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Exploring the Continued Need for COVID-19 Vaccines and Boosters - Episode 7

Emphasizing Vaccination and Boosters in Anticipation of the Upcoming Fall and Winter Surge

Mitchel Rothholz, RPh, MBA, and Jeff Goad, PharmD, MPH, share thoughts on COVID-19 vaccines and boosters in anticipation of an uptick in cases in the coming months.

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Mitchel Rothholz, RPh, MBA: The term that a lot of folks in public health are using is fall booster reset. Let’s talk more about why they’re calling it a reset and how the new recommendation for boosters has changed. Jeff, give us some insight. We’ve got folks who’ve had their primary dose and 1 or 2 boosters. Now we’ve got the bivalent. How has that landscape changed with the new bivalent booster?

Jeff Goad, PharmD, MPH: It makes it a bit confusing for pharmacies and providers to make sure they’re using the right vaccine. We’ve already seen an enormous number of tops—gray, purple—and there’s a rainbow of files that we have to deal with. From the administration side, it increases the level of scrutiny that pharmacists and other providers need to have when administering the vaccine.

In trying to figure out the appropriate regimen for patients going forward, this fall reset we’re talking about is an immune reset. For people who had their primary series last year, who had a booster dose at the end of 2021, and who might have had one more recently if they’re over 50 years old, we can restart the immune response to this virus. Even though there has been time in between [the doses], we have what’s called anamnestic responses, or memory responses, which we can stimulate to get the immune system back up and ready. That’s the same strategy we use for many diseases and vaccine strategies. These periodic boosters will be our strategy going forward, but what it will look like a year from now is anyone’s guess.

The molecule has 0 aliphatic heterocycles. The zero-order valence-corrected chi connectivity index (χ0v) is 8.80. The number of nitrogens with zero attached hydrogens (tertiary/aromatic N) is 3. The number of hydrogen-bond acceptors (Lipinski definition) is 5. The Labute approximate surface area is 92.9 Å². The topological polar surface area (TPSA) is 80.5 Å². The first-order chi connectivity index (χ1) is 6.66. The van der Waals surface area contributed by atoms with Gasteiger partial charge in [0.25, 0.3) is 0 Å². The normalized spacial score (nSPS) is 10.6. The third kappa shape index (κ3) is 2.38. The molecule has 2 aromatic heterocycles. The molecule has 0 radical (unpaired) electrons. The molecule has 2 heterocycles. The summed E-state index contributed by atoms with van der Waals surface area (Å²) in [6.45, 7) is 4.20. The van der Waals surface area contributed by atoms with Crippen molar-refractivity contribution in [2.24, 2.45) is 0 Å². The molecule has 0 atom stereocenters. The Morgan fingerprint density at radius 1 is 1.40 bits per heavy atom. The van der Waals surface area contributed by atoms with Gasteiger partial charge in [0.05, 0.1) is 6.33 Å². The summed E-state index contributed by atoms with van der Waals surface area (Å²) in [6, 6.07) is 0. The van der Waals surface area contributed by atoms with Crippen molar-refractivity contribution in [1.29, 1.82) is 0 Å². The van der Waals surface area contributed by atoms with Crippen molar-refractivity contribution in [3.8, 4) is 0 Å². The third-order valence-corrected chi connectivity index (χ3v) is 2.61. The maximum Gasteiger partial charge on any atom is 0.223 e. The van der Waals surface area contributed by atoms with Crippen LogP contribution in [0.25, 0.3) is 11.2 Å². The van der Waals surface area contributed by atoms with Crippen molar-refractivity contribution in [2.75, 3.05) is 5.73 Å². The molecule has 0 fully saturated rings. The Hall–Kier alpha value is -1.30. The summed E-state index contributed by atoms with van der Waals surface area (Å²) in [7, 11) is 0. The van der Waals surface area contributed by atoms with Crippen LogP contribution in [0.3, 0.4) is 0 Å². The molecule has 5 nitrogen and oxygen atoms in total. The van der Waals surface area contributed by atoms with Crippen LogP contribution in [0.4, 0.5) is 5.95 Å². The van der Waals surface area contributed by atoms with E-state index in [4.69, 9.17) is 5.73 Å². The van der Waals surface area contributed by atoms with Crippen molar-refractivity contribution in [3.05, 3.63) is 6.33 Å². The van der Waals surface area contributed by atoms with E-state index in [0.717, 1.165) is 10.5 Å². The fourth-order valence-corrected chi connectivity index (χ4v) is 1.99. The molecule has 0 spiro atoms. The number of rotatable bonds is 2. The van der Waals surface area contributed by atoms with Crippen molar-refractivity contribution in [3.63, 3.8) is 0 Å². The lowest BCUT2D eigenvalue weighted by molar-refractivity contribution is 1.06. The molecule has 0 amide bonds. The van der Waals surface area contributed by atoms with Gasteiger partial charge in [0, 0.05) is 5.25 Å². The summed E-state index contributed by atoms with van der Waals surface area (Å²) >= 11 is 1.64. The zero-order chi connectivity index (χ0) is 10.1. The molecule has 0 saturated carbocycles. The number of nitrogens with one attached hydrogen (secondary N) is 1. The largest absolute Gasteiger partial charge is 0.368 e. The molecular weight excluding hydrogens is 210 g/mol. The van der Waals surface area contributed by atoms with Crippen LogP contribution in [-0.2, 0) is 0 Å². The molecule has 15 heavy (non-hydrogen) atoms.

Mitchel Rothholz, RPh, MBA: The timing of the bivalent vaccine is something that ACIP [Advisory Committee on Immunization Practices] had a lot of discussion around. There was discussion whether 2 or 3 months since your last dose of a COVID-19 vaccine is a better time frame. Give a little insight in terms of the 2-month time frame, why it was landed on, and why the fall is the focus for bivalent COVID-19 vaccines.

Jeff Goad, PharmD, MPH: Some of it is science based, and some of it is the practicality of trying to get the right data in time to make good decisions. For example, when you start to do small studies to test out a new bivalent, and then the strains suddenly change on you—you’re looking at a BA.1, but now BA.4 and BA.5 are predominant—you have to adapt your strategies. Looking at when the immune titers and antibody levels begin to fall, as we learn more about Omicron vs Delta, we saw antibody titers falling a little more rapidly. Trying to combine what we know about the immune science and the practicalities of getting vaccinations into people, 2 months was the number that we arrived at. Before, it was 4 months, so your patients certainly have questions: “How come it went from 4 months down to 2?”